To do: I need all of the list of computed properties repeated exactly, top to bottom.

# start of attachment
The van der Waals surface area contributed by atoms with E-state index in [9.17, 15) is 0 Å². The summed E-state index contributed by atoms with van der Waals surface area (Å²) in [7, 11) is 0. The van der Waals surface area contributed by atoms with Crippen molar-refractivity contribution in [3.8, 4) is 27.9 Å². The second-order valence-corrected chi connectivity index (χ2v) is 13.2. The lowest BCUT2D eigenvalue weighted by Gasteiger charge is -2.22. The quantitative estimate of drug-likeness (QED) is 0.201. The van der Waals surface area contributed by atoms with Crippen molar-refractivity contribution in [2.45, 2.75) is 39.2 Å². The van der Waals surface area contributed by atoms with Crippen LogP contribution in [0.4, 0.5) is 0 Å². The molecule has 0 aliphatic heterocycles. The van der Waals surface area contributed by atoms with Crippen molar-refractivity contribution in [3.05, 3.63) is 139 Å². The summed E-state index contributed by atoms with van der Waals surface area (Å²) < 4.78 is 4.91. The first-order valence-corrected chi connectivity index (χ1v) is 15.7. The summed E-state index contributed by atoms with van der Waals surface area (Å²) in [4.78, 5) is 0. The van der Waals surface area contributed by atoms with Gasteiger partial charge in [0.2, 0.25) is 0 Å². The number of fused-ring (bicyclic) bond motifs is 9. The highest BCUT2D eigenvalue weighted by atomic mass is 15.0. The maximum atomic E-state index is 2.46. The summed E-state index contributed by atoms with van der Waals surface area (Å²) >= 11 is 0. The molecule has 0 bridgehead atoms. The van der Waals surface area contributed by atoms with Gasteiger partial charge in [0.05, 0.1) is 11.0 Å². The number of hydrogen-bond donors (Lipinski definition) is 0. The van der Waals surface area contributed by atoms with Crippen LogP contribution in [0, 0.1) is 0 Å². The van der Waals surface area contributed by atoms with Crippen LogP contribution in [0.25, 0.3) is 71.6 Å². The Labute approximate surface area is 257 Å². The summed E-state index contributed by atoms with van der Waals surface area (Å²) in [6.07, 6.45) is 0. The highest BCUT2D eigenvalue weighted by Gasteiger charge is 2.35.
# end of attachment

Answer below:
The van der Waals surface area contributed by atoms with E-state index in [9.17, 15) is 0 Å². The summed E-state index contributed by atoms with van der Waals surface area (Å²) in [7, 11) is 0. The van der Waals surface area contributed by atoms with Crippen molar-refractivity contribution in [3.8, 4) is 27.9 Å². The second-order valence-corrected chi connectivity index (χ2v) is 13.2. The lowest BCUT2D eigenvalue weighted by Gasteiger charge is -2.22. The quantitative estimate of drug-likeness (QED) is 0.201. The van der Waals surface area contributed by atoms with Crippen molar-refractivity contribution in [2.45, 2.75) is 39.2 Å². The van der Waals surface area contributed by atoms with Crippen LogP contribution in [0.4, 0.5) is 0 Å². The molecule has 0 aliphatic heterocycles. The van der Waals surface area contributed by atoms with Crippen molar-refractivity contribution in [3.05, 3.63) is 139 Å². The summed E-state index contributed by atoms with van der Waals surface area (Å²) < 4.78 is 4.91. The first-order valence-corrected chi connectivity index (χ1v) is 15.7. The summed E-state index contributed by atoms with van der Waals surface area (Å²) in [4.78, 5) is 0. The van der Waals surface area contributed by atoms with Gasteiger partial charge in [0.2, 0.25) is 0 Å². The number of fused-ring (bicyclic) bond motifs is 9. The highest BCUT2D eigenvalue weighted by atomic mass is 15.0. The maximum atomic E-state index is 2.46. The summed E-state index contributed by atoms with van der Waals surface area (Å²) >= 11 is 0. The molecule has 0 bridgehead atoms. The van der Waals surface area contributed by atoms with Gasteiger partial charge in [0.05, 0.1) is 11.0 Å². The number of hydrogen-bond donors (Lipinski definition) is 0. The van der Waals surface area contributed by atoms with Crippen LogP contribution in [0, 0.1) is 0 Å². The van der Waals surface area contributed by atoms with Crippen LogP contribution in [0.25, 0.3) is 71.6 Å². The Labute approximate surface area is 257 Å². The summed E-state index contributed by atoms with van der Waals surface area (Å²) in [6.07, 6.45) is 0. The highest BCUT2D eigenvalue weighted by Gasteiger charge is 2.35.